In Matthew 5:27-28 Jesus appears to contradict himself from His statements in John 8:1-11, and in Matthew 5:29.

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    Suggestions to make this a better question: 1) Include explicit quotations of the cited scriptures (so we readers don't have to look them up), 2) State explicitly what you think is the contradiction. Commented May 18 at 3:18

3 Answers 3


Let’s look at the passages:

Matthew 5:27-28 NKJV

“You have heard that it was said to those of old, ‘You shall not commit adultery.’ But I say to you that whoever looks at a woman to lust for her has already committed adultery with her in his heart.

What we see is that Jesus is expanding the understanding of the commandment “You shall not commit adultery” (Exodus 20:14). Jesus is teaching that it’s not just the act of adultery that is sinful, but even looking at a woman with lustful intent is considered as committing adultery, in the heart. The purpose is to stress the importance of purity in heart and thought, not just in action.

John 8:1-11 NKJV

But Jesus went to the Mount of Olives.

2 Now early in the morning He came again into the temple, and all the people came to Him; and He sat down and taught them. 3 Then the scribes and Pharisees brought to Him a woman caught in adultery. And when they had set her in the midst, 4 they said to Him, “Teacher, this woman was caught in adultery, in the very act. 5 Now Moses, in the law, commanded us that such should be stoned. But what do You say?” 6 This they said, testing Him, that they might have something of which to accuse Him. But Jesus stooped down and wrote on the ground with His finger, as though He did not hear.

7 So when they continued asking Him, He raised Himself up and said to them, “He who is without sin among you, let him throw a stone at her first.” 8 And again He stooped down and wrote on the ground. 9 Then those who heard it, being convicted by their conscience, went out one by one, beginning with the oldest even to the last. And Jesus was left alone, and the woman standing in the midst. 10 When Jesus had raised Himself up and saw no one but the woman, He said to her, “Woman, where are those accusers of yours? Has no one condemned you?”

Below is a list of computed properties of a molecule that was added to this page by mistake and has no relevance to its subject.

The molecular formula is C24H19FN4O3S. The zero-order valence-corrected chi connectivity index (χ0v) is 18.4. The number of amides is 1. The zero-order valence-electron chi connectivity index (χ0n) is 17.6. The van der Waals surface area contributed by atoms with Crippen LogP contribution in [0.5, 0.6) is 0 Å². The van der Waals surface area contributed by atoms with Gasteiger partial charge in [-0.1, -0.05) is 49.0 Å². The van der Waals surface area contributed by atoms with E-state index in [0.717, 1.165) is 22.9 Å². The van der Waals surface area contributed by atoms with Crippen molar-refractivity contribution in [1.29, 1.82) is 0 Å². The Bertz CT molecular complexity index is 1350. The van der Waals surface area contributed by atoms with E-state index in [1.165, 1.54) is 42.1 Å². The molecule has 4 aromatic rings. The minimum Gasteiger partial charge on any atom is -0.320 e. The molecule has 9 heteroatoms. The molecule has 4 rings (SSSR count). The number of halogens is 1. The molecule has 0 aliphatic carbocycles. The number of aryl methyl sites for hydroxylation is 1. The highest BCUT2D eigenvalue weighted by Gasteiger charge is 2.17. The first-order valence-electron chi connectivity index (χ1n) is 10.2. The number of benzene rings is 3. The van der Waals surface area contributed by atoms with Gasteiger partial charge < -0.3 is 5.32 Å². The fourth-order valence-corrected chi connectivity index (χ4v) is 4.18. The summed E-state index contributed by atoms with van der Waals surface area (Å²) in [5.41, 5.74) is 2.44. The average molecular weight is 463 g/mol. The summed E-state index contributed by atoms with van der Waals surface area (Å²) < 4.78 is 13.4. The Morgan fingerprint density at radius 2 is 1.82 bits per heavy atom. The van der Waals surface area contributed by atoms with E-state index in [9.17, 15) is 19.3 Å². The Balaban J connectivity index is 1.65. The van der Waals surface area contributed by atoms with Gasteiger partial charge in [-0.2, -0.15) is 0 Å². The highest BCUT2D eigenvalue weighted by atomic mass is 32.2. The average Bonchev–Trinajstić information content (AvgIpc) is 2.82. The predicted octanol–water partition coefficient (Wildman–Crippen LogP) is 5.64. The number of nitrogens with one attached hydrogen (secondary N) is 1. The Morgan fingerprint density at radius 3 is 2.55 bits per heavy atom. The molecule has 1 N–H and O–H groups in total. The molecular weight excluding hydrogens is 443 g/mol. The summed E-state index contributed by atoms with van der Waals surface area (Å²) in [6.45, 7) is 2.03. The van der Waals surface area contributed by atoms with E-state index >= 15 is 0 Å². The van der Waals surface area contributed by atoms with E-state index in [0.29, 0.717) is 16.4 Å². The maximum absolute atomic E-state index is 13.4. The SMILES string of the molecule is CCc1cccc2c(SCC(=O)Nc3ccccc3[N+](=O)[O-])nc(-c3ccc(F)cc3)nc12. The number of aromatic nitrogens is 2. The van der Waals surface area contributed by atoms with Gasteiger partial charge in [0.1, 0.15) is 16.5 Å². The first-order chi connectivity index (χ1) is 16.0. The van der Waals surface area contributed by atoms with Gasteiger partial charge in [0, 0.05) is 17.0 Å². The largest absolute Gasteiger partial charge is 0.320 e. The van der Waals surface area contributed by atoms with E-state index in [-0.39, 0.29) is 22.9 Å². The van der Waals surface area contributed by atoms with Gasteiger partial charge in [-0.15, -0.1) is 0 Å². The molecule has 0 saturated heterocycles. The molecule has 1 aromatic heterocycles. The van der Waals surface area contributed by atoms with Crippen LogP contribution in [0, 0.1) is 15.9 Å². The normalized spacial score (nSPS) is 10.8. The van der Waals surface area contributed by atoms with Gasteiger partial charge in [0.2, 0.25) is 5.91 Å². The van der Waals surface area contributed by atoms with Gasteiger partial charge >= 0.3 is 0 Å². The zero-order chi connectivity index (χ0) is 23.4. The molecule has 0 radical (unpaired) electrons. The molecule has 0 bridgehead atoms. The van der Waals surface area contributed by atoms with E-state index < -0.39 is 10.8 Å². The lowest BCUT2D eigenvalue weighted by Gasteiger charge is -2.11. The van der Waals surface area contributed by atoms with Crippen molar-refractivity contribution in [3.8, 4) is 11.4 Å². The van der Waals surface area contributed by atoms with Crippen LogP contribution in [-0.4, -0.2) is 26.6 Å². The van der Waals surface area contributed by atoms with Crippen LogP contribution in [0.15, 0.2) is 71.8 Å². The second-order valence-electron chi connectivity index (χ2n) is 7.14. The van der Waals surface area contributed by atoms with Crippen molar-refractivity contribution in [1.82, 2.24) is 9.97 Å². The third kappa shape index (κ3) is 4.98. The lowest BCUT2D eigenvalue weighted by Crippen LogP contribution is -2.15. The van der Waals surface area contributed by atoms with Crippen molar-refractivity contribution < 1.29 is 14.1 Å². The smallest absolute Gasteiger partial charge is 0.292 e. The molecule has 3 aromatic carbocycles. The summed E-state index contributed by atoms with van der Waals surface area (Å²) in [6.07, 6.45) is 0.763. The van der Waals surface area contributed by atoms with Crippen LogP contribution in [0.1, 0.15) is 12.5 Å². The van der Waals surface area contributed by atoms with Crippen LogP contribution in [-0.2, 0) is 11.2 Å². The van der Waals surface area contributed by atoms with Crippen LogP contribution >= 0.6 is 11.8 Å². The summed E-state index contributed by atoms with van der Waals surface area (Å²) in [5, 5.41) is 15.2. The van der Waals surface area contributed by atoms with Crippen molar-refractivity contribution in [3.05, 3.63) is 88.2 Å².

11 She said, “No one, Lord.”

And Jesus said to her, “Neither do I condemn you; go and sin no more.”

Here we see the story of the woman caught in adultery. Jesus, instead of condemning her, challenges those who were without sin to cast the first stone. When they leave, He tells the woman that He does not condemn her and instructs her to go and sin no more. What we see here is Jesus’ mercy and His focus on transformation/repentance rather than condemnation. What Jesus does not say is that what she did was right.

Matthew 5:29 NKJV

If your right eye causes you to sin, pluck it out and cast it from you; for it is more profitable for you that one of your members perish, than for your whole body to be cast into hell.

In this verse, we see that Jesus uses hyperbolic language to emphasize the seriousness of dealing with sin. The idea is not to literally maim oneself, but to take drastic action in removing the causes of temptation.

  • Jesus is teaching about the importance of purity in thought (Matthew 5:27-28)
  • Jesus is teaching about the need for mercy, transformation, and repentance (John 8:1-11)
  • Jesus is teaching about the seriousness of dealing with sin (Matthew 5:29)

It’s a panoramic approach that deals with both the

  1. internal (heart)
  2. and external (actions)

aspects of living a righteous life. It’s also worth noting that Jesus’ teachings often challenge the listeners to go beyond the literal interpretation of the law to understand its spirit and intent.